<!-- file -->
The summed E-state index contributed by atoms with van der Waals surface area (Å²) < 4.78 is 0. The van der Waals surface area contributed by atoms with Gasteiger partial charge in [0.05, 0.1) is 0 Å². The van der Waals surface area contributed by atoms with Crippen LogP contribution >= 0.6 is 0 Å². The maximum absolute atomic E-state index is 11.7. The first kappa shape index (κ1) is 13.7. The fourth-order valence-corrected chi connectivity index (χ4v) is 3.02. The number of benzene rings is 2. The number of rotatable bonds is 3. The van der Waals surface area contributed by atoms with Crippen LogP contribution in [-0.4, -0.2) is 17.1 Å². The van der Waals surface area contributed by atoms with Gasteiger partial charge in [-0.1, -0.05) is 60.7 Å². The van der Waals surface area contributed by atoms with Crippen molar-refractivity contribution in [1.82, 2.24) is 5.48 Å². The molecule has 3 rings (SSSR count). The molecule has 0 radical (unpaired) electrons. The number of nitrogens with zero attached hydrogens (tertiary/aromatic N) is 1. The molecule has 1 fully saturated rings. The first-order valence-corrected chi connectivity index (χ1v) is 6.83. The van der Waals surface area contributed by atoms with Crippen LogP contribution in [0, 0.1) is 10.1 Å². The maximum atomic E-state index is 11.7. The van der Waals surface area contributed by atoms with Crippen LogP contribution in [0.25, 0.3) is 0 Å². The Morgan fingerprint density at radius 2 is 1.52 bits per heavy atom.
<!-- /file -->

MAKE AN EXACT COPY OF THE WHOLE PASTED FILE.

The summed E-state index contributed by atoms with van der Waals surface area (Å²) < 4.78 is 0. The van der Waals surface area contributed by atoms with Gasteiger partial charge in [0.05, 0.1) is 0 Å². The van der Waals surface area contributed by atoms with Crippen LogP contribution >= 0.6 is 0 Å². The maximum absolute atomic E-state index is 11.7. The first kappa shape index (κ1) is 13.7. The fourth-order valence-corrected chi connectivity index (χ4v) is 3.02. The number of benzene rings is 2. The number of rotatable bonds is 3. The van der Waals surface area contributed by atoms with Crippen LogP contribution in [-0.4, -0.2) is 17.1 Å². The van der Waals surface area contributed by atoms with Gasteiger partial charge in [-0.1, -0.05) is 60.7 Å². The van der Waals surface area contributed by atoms with Crippen molar-refractivity contribution in [1.82, 2.24) is 5.48 Å². The molecule has 3 rings (SSSR count). The molecule has 0 radical (unpaired) electrons. The number of nitrogens with zero attached hydrogens (tertiary/aromatic N) is 1. The molecule has 1 fully saturated rings. The first-order valence-corrected chi connectivity index (χ1v) is 6.83. The van der Waals surface area contributed by atoms with Crippen LogP contribution in [0, 0.1) is 10.1 Å². The maximum atomic E-state index is 11.7. The van der Waals surface area contributed by atoms with Crippen LogP contribution in [0.25, 0.3) is 0 Å². The Morgan fingerprint density at radius 2 is 1.52 bits per heavy atom.